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Charities seek levy on shipping fuel for climate

- Associated Press - Wednesday, September 7, 2011

AMSTERDAM (AP) - U.N. climate negotiators should consider a fuel surcharge on international shipping to partly finance a $100 billion annual pledge to help developing countries meet the challenges of global warming, environmental groups proposed in a report released Thursday.

Oxfam and the World Wildlife Fund suggested a levy of $25 per ton on fuels that drive the global merchant marine, which transports 90 percent of world trade and contributes about 3 percent of the world's greenhouse gas emissions.

A surcharge at that level would add 0.2 percent to shipping costs, or $2 on every $1,000, the report said, but would raise at least $25 billion a year.

Delegates from 193 countries convene in Durban, South Africa for two weeks beginning Nov. 28, the next in an annual series of U.N. conferences seeking a global agreement to curb emissions of carbon dioxide and other gases that scientists say is responsible for climate change.

The last conference in Cancun, Mexico, created a $100 billion Green Climate Fund starting in 2020, but left open how that would be mobilized. It said only that it should come from public and private sources.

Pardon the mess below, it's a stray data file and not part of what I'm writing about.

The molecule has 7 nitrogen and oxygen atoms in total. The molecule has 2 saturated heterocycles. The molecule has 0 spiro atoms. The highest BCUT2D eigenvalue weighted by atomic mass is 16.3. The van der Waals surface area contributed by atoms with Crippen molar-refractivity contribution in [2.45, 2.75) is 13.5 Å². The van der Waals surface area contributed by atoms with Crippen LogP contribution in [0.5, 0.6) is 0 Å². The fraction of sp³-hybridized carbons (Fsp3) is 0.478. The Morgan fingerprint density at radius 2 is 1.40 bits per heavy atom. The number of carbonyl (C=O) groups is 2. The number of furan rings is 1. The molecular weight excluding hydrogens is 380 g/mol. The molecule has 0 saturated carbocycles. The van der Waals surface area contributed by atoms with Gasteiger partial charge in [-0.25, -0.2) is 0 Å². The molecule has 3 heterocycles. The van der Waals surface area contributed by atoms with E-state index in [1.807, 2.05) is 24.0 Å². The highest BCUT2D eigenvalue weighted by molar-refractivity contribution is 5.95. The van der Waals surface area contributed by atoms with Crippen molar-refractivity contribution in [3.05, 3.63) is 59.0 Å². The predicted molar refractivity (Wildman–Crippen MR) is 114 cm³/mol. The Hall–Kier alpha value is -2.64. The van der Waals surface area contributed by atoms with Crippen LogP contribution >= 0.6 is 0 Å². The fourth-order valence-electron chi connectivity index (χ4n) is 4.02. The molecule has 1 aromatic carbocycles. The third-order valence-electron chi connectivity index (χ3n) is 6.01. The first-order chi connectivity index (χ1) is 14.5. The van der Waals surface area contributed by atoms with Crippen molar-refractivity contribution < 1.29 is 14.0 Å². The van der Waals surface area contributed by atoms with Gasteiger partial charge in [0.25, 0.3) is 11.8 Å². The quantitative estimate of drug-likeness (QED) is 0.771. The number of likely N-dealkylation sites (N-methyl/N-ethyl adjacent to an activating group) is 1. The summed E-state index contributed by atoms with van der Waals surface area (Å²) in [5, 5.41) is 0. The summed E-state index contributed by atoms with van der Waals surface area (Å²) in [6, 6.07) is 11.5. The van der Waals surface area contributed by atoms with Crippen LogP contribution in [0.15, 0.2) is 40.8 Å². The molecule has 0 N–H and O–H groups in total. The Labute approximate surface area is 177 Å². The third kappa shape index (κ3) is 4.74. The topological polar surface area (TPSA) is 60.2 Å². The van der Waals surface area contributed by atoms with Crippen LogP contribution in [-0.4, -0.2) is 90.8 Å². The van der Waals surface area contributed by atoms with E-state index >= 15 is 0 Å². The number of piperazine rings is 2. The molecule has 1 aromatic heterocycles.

The Oxfam-WWF report said a carbon levy would be a first step. Part of the revenue could be directed to poor countries to offset higher import costs, but at least $10 billion a year could be deposited in the climate fund.

"Our research shows it is possible to cut the massive greenhouse gas emissions from shipping without unfairly hitting developing countries, and to generate billions of dollars in new cash for climate action in poor countries in the process," said Tim Gore, who co-authored the report for Oxfam.

The world's cargo fleet of about 50,000 ships is powered by heavily polluting oil known as bunker fuels. The International Maritime Organization, the U.N. agency that regulates shipping, says the fleet's emissions are expected to double or even triple by mid-century if no action is taken.

In July, the IMO's powerful Environment Protection Committee decided that new ships must meet energy efficiency standards _ a ruling that in effect will lead to emission reductions. The decision is expected to be endorsed by agency's general meeting of 169 member nations in November.

The IMO's action is the first measure on climate change to apply equally to all countries regardless of whether they are from the industrial or developing world.

The report by Oxfam and WWF, said the additional cost of importing food, for example, would be insignificant compared with the volatility of food and oil prices.

IMO studies cited by the report said the levy would drive up fuel costs by no more than 10 percent. "This is much less than the fluctuation of fuel prices over the past decade," it said.

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